Tag Archives: Biography

The Baillie Gifford Prize for Non-Fiction 2016

Baillie Gifford Prize for Non-Fiction 2016

Formerly known as the Samuel Johnson Prize, the Baillie Gifford Prize for Non-Fiction has a new sponsor this year and a longlist of ten books, whittled down last month to a shortlist of just four. Open to authors of any nationality, it covers all areas of non-fiction including current affairs, politics, history, science, sport, travel, biography and autobiography. This year’s shortlisted books are:

  • Second-Hand Time: The Last of the Soviets by Svetlana Alexievich (translated from the Russian by Bela Shayevich)
  • Negroland by Margo Jefferson
  • The Return: Fathers, Sons and the Land in Between by Hisham Matar
  • East West Street: On the Origins of Genocide and Crimes Against Humanity by Philippe Sands

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The Samuel Johnson Prize for Non-Fiction 2015 Longlist

Samuel Johnson Prize longlist

The longlist for this year’s Samuel Johnson Prize for Non-Fiction was announced today. The twelve books are:

Ted Hughes: The Unauthorised Life by Jonathan Bate
Fighters in the Shadows: A New History of the French Resistance by Robert Gildea
Landmarks by Robert Macfarlane
The Planet Remade: How Geoengineering Could Change the World by Oliver Morton
Guantanamo Diary by Mohamedou Ould Slahi
Nothing is True and Everything is Possible: Adventures in Modern Russia by Peter Pomerantsev
They All Love Jack: Busting the Ripper by Bruce Robinson
The Four-Dimensional Human: Ways of Being in the Digital World by Laurence Scott
Neurotribes: The Legacy of Autism and How to Think Smarter About People Who Think Differently by Steve Silberman
The Unravelling: High Hopes and Missed Opportunities in Iraq by Emma Sky
Black Earth: The Holocaust as History and Warning by Tim Snyder
This Divided Island: Stories from the Sri Lankan War by Samanth Subramanian

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The Golden Age of Murder by Martin Edwards

The Golden Age of Murder‘The Golden Age of Murder: The Mystery of the Writers Who Invented the Modern Detective Story’ by Martin Edwards investigates the mysterious Detection Club of famous crime writers including Agatha Christie, Dorothy L. Sayers, Anthony Berkeley, Margery Allingham amongst others. While many of the works by these authors have been dismissed by some as “cosy” crime stories compared to the more graphically violent offerings today, Edwards reveals that this assumption couldn’t be further from the truth as he investigates the stories behind the authors, their books and the curious social network that linked them together.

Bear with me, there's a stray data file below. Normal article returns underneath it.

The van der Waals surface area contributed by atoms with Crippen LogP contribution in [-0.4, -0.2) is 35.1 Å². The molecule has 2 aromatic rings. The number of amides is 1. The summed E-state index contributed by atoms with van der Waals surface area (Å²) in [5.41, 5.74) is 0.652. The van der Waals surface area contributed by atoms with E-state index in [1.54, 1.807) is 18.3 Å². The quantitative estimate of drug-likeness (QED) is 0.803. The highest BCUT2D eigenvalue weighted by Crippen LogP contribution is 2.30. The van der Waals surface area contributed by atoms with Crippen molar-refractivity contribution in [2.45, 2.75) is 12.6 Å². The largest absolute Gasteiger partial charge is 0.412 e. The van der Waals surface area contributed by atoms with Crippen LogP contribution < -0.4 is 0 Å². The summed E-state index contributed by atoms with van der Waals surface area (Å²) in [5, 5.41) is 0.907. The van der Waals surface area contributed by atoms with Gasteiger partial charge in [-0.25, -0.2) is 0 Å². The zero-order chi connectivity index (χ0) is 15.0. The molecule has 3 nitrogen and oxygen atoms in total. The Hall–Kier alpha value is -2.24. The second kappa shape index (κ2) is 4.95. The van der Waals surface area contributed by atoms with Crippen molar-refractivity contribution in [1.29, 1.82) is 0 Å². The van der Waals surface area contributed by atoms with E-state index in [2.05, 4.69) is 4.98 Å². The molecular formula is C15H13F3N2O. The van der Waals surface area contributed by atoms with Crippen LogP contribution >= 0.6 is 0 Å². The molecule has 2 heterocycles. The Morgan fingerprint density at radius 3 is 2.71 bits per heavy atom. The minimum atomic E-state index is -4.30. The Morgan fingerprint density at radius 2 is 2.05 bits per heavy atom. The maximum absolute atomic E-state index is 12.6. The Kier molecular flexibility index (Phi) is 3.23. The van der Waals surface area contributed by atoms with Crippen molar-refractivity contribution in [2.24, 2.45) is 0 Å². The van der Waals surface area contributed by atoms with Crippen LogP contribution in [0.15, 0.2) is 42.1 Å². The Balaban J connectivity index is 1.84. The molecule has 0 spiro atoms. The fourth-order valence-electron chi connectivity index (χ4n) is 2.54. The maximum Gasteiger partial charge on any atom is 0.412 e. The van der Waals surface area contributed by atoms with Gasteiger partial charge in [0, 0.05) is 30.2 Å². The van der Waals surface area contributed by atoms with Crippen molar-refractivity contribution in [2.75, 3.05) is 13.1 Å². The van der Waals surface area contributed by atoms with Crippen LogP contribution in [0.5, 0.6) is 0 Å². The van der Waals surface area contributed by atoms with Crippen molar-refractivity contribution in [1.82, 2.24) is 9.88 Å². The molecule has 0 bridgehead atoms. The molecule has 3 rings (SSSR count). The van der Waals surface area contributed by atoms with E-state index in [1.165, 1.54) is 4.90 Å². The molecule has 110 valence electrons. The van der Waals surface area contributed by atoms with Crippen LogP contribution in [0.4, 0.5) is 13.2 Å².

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A Spy Among Friends: Kim Philby and the Great Betrayal by Ben Macintyre

A Spy Among FriendsAfter reading two excellent novels in recent months about Soviet spies recruited at Cambridge University – ‘Sweet Tooth‘ by Ian McEwan and ‘Red Joan‘ by Jennie Rooney – I was intrigued by Ben Macintyre’s biography of Kim Philby, one of the Cambridge Five spies recruited by Arnold Deutsch in the mid-1930s. Philby worked for Britain’s secret intelligence service (SIS or MI6) during the Second World War and the early years of the Cold War before his activities as a double agent for the NKVD and KGB were finally uncovered in 1963.
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The Stone Diaries by Carol Shields

The Stone DiariesWinner of the Pulitzer Prize for Fiction in 1995, ‘The Stone Diaries’ by Carol Shields is a fictional biography of Daisy Goodwill which outlines her life story in ten chapters covering her birth, childhood, marriage, love, motherhood, work, sorrow, ease, illness and death.  Born in Canada in 1905, Daisy’s life spans the majority of the twentieth century and is both very ordinary and yet also highly extraordinary. Continue reading

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Patrick Leigh Fermor: An Adventure by Artemis Cooper

Patrick Leigh FermorI recently won another book from the Waterstones read and review competition in which cardholders receive a free copy of a book in return for posting an honest review on the website.  This time, it was a pot luck draw and I got a copy of Artemis Cooper’s biography of the travel writer Patrick Leigh Fermor.  Again, I am not sure if I can publish my official review in full on my blog but you can read it here under the name Clare90.   Continue reading

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The Bridge: The Life and Rise of Barack Obama by David Remnick

I hardly ever read two books or more at the same time but with ‘The Bridge: The Life and Rise of Barack Obama’ by David Remnick I had to make an exception.  It is a beast of a book and I would never have finished it if I hadn’t been reading some fiction alongside it over the last few weeks.  As I mentioned in my post about political biographies, almost all books about political figures are extremely weighty tomes which are crammed with more detail than you will ever need to know.  ‘The Bridge’ is no different but even though it definitely isn’t aimed at the casual reader, it is still a highly readable account of Barack Obama’s truly extraordinary life and path to the White House. Continue reading

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